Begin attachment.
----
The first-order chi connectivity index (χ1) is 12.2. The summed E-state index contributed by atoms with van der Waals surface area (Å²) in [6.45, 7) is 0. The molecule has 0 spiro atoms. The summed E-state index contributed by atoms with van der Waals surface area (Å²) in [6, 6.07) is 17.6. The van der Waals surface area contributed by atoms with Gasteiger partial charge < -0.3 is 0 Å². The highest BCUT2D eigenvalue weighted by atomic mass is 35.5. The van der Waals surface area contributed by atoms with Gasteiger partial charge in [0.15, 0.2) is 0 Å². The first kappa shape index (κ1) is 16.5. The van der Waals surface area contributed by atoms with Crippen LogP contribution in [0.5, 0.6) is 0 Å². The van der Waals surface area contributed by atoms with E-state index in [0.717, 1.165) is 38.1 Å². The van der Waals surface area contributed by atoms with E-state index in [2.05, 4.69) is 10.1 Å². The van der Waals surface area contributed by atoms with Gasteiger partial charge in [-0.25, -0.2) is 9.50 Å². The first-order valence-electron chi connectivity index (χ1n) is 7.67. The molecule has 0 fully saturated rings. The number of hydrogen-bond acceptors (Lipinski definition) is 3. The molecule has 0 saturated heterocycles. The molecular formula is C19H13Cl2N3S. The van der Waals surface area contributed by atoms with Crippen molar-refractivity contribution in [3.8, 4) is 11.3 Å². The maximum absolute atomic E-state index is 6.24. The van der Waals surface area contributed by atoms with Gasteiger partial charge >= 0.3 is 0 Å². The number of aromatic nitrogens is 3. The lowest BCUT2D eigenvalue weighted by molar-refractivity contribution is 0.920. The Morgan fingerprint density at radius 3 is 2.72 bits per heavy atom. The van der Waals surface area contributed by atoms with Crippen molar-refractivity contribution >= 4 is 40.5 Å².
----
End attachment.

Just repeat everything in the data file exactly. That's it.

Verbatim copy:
The first-order chi connectivity index (χ1) is 12.2. The summed E-state index contributed by atoms with van der Waals surface area (Å²) in [6.45, 7) is 0. The molecule has 0 spiro atoms. The summed E-state index contributed by atoms with van der Waals surface area (Å²) in [6, 6.07) is 17.6. The van der Waals surface area contributed by atoms with Gasteiger partial charge < -0.3 is 0 Å². The highest BCUT2D eigenvalue weighted by atomic mass is 35.5. The van der Waals surface area contributed by atoms with Gasteiger partial charge in [0.15, 0.2) is 0 Å². The first kappa shape index (κ1) is 16.5. The van der Waals surface area contributed by atoms with Crippen LogP contribution in [0.5, 0.6) is 0 Å². The van der Waals surface area contributed by atoms with E-state index in [0.717, 1.165) is 38.1 Å². The van der Waals surface area contributed by atoms with E-state index in [2.05, 4.69) is 10.1 Å². The van der Waals surface area contributed by atoms with Gasteiger partial charge in [-0.25, -0.2) is 9.50 Å². The first-order valence-electron chi connectivity index (χ1n) is 7.67. The molecule has 0 fully saturated rings. The number of hydrogen-bond acceptors (Lipinski definition) is 3. The molecule has 0 saturated heterocycles. The molecular formula is C19H13Cl2N3S. The van der Waals surface area contributed by atoms with Crippen molar-refractivity contribution in [3.8, 4) is 11.3 Å². The maximum absolute atomic E-state index is 6.24. The van der Waals surface area contributed by atoms with Gasteiger partial charge >= 0.3 is 0 Å². The number of aromatic nitrogens is 3. The lowest BCUT2D eigenvalue weighted by molar-refractivity contribution is 0.920. The Morgan fingerprint density at radius 3 is 2.72 bits per heavy atom. The van der Waals surface area contributed by atoms with Crippen molar-refractivity contribution >= 4 is 40.5 Å².